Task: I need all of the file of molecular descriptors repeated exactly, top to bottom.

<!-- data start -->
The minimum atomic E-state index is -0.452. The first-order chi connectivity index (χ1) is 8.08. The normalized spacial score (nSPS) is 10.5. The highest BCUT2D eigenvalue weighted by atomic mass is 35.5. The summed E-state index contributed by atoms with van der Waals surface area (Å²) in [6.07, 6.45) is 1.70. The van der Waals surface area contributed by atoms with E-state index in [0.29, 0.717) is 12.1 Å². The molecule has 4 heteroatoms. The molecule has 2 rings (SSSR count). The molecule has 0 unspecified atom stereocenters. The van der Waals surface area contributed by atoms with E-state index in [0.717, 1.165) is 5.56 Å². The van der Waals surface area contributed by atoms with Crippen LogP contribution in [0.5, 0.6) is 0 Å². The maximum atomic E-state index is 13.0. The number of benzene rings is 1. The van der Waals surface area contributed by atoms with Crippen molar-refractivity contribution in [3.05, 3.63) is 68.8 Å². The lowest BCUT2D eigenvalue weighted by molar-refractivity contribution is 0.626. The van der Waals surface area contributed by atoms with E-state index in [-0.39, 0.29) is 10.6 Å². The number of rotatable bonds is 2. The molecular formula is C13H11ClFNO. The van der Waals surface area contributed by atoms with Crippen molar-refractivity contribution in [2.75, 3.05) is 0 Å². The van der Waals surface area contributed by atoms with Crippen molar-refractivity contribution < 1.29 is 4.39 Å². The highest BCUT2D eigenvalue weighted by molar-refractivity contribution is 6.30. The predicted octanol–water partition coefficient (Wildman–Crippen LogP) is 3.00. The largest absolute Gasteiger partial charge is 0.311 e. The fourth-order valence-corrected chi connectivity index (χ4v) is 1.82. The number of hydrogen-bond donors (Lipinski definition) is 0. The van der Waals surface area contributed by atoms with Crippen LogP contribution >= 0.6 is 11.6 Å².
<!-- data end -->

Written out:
The minimum atomic E-state index is -0.452. The first-order chi connectivity index (χ1) is 8.08. The normalized spacial score (nSPS) is 10.5. The highest BCUT2D eigenvalue weighted by atomic mass is 35.5. The summed E-state index contributed by atoms with van der Waals surface area (Å²) in [6.07, 6.45) is 1.70. The van der Waals surface area contributed by atoms with E-state index in [0.29, 0.717) is 12.1 Å². The molecule has 4 heteroatoms. The molecule has 2 rings (SSSR count). The molecule has 0 unspecified atom stereocenters. The van der Waals surface area contributed by atoms with E-state index in [0.717, 1.165) is 5.56 Å². The van der Waals surface area contributed by atoms with Crippen LogP contribution in [0.5, 0.6) is 0 Å². The maximum atomic E-state index is 13.0. The number of benzene rings is 1. The van der Waals surface area contributed by atoms with Crippen molar-refractivity contribution in [3.05, 3.63) is 68.8 Å². The lowest BCUT2D eigenvalue weighted by molar-refractivity contribution is 0.626. The van der Waals surface area contributed by atoms with E-state index in [-0.39, 0.29) is 10.6 Å². The number of rotatable bonds is 2. The molecular formula is C13H11ClFNO. The van der Waals surface area contributed by atoms with Crippen molar-refractivity contribution in [2.75, 3.05) is 0 Å². The van der Waals surface area contributed by atoms with Crippen molar-refractivity contribution < 1.29 is 4.39 Å². The highest BCUT2D eigenvalue weighted by molar-refractivity contribution is 6.30. The predicted octanol–water partition coefficient (Wildman–Crippen LogP) is 3.00. The largest absolute Gasteiger partial charge is 0.311 e. The fourth-order valence-corrected chi connectivity index (χ4v) is 1.82. The number of hydrogen-bond donors (Lipinski definition) is 0. The van der Waals surface area contributed by atoms with Crippen LogP contribution >= 0.6 is 11.6 Å².